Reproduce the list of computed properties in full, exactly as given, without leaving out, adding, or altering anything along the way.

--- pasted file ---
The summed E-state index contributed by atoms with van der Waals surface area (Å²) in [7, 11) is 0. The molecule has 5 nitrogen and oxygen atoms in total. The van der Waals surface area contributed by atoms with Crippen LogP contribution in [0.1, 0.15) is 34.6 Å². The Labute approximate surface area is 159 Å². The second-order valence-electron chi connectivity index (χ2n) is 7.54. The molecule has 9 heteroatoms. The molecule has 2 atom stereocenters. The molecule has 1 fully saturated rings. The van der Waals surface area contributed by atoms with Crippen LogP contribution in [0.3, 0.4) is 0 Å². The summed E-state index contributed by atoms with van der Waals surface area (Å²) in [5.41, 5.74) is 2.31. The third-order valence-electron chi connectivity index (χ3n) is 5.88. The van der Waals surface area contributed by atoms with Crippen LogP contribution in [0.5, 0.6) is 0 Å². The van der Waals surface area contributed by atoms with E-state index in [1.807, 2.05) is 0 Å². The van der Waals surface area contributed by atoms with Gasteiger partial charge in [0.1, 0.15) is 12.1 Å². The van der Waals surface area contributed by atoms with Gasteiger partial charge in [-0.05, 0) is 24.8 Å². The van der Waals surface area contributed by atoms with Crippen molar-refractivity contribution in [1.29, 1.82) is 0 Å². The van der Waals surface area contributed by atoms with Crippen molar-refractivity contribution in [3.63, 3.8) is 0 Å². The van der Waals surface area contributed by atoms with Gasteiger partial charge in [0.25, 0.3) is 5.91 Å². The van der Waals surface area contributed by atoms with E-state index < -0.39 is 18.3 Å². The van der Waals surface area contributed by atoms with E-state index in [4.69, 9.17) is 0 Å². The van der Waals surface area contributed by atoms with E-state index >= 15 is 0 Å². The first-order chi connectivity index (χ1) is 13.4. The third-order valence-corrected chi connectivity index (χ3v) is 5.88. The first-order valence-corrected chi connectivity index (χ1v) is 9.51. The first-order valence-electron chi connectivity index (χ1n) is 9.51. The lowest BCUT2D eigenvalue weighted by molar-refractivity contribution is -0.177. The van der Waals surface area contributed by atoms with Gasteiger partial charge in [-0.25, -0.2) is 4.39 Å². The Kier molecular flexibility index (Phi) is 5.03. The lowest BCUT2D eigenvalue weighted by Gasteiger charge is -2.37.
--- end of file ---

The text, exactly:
The summed E-state index contributed by atoms with van der Waals surface area (Å²) in [7, 11) is 0. The molecule has 5 nitrogen and oxygen atoms in total. The van der Waals surface area contributed by atoms with Crippen LogP contribution in [0.1, 0.15) is 34.6 Å². The Labute approximate surface area is 159 Å². The second-order valence-electron chi connectivity index (χ2n) is 7.54. The molecule has 9 heteroatoms. The molecule has 2 atom stereocenters. The molecule has 1 fully saturated rings. The van der Waals surface area contributed by atoms with Crippen LogP contribution in [0.3, 0.4) is 0 Å². The summed E-state index contributed by atoms with van der Waals surface area (Å²) in [5.41, 5.74) is 2.31. The third-order valence-electron chi connectivity index (χ3n) is 5.88. The van der Waals surface area contributed by atoms with Crippen LogP contribution in [0.5, 0.6) is 0 Å². The van der Waals surface area contributed by atoms with E-state index in [1.807, 2.05) is 0 Å². The van der Waals surface area contributed by atoms with Gasteiger partial charge in [0.1, 0.15) is 12.1 Å². The van der Waals surface area contributed by atoms with Gasteiger partial charge in [-0.05, 0) is 24.8 Å². The van der Waals surface area contributed by atoms with Crippen molar-refractivity contribution in [1.29, 1.82) is 0 Å². The van der Waals surface area contributed by atoms with Crippen molar-refractivity contribution in [3.63, 3.8) is 0 Å². The van der Waals surface area contributed by atoms with Gasteiger partial charge in [0.25, 0.3) is 5.91 Å². The van der Waals surface area contributed by atoms with E-state index < -0.39 is 18.3 Å². The van der Waals surface area contributed by atoms with E-state index in [4.69, 9.17) is 0 Å². The van der Waals surface area contributed by atoms with E-state index >= 15 is 0 Å². The first-order chi connectivity index (χ1) is 13.4. The third-order valence-corrected chi connectivity index (χ3v) is 5.88. The first-order valence-corrected chi connectivity index (χ1v) is 9.51. The first-order valence-electron chi connectivity index (χ1n) is 9.51. The lowest BCUT2D eigenvalue weighted by molar-refractivity contribution is -0.177. The van der Waals surface area contributed by atoms with Gasteiger partial charge in [-0.25, -0.2) is 4.39 Å². The Kier molecular flexibility index (Phi) is 5.03. The lowest BCUT2D eigenvalue weighted by Gasteiger charge is -2.37.